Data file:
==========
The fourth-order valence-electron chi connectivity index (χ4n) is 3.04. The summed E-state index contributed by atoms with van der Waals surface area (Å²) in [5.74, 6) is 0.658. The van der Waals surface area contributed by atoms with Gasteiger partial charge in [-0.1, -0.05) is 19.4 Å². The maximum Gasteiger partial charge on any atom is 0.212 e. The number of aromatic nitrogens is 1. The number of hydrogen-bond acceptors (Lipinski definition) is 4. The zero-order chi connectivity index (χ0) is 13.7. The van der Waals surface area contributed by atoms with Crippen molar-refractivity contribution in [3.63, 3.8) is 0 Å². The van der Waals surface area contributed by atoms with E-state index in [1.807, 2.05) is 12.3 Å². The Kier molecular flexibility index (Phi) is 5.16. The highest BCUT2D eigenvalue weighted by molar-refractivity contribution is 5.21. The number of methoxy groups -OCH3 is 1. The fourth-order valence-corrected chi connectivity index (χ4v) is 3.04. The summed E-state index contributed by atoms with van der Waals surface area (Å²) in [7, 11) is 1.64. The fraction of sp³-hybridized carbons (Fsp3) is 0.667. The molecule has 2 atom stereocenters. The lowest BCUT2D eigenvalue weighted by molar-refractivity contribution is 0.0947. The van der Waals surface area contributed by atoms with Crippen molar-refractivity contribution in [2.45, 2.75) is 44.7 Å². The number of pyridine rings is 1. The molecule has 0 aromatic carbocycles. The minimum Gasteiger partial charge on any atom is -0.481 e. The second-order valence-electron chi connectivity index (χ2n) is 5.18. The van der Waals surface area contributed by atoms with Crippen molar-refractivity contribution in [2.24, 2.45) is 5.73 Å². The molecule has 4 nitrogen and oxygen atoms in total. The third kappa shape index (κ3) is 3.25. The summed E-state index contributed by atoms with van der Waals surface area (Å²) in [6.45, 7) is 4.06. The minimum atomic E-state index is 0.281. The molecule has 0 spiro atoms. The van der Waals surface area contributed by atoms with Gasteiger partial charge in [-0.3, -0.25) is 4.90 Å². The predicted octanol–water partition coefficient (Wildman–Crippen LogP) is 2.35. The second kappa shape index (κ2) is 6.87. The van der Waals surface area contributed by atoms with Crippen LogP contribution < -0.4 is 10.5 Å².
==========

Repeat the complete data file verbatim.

The fourth-order valence-electron chi connectivity index (χ4n) is 3.04. The summed E-state index contributed by atoms with van der Waals surface area (Å²) in [5.74, 6) is 0.658. The van der Waals surface area contributed by atoms with Gasteiger partial charge in [-0.1, -0.05) is 19.4 Å². The maximum Gasteiger partial charge on any atom is 0.212 e. The number of aromatic nitrogens is 1. The number of hydrogen-bond acceptors (Lipinski definition) is 4. The zero-order chi connectivity index (χ0) is 13.7. The van der Waals surface area contributed by atoms with Crippen molar-refractivity contribution in [3.63, 3.8) is 0 Å². The van der Waals surface area contributed by atoms with E-state index in [1.807, 2.05) is 12.3 Å². The Kier molecular flexibility index (Phi) is 5.16. The highest BCUT2D eigenvalue weighted by molar-refractivity contribution is 5.21. The number of methoxy groups -OCH3 is 1. The fourth-order valence-corrected chi connectivity index (χ4v) is 3.04. The summed E-state index contributed by atoms with van der Waals surface area (Å²) in [7, 11) is 1.64. The fraction of sp³-hybridized carbons (Fsp3) is 0.667. The molecule has 2 atom stereocenters. The lowest BCUT2D eigenvalue weighted by molar-refractivity contribution is 0.0947. The van der Waals surface area contributed by atoms with Crippen molar-refractivity contribution in [2.45, 2.75) is 44.7 Å². The number of pyridine rings is 1. The molecule has 0 aromatic carbocycles. The minimum Gasteiger partial charge on any atom is -0.481 e. The second-order valence-electron chi connectivity index (χ2n) is 5.18. The van der Waals surface area contributed by atoms with Crippen molar-refractivity contribution in [2.24, 2.45) is 5.73 Å². The molecule has 4 nitrogen and oxygen atoms in total. The third kappa shape index (κ3) is 3.25. The summed E-state index contributed by atoms with van der Waals surface area (Å²) in [6.45, 7) is 4.06. The minimum atomic E-state index is 0.281. The molecule has 0 spiro atoms. The van der Waals surface area contributed by atoms with Gasteiger partial charge in [-0.3, -0.25) is 4.90 Å². The predicted octanol–water partition coefficient (Wildman–Crippen LogP) is 2.35. The second kappa shape index (κ2) is 6.87. The van der Waals surface area contributed by atoms with Crippen LogP contribution < -0.4 is 10.5 Å².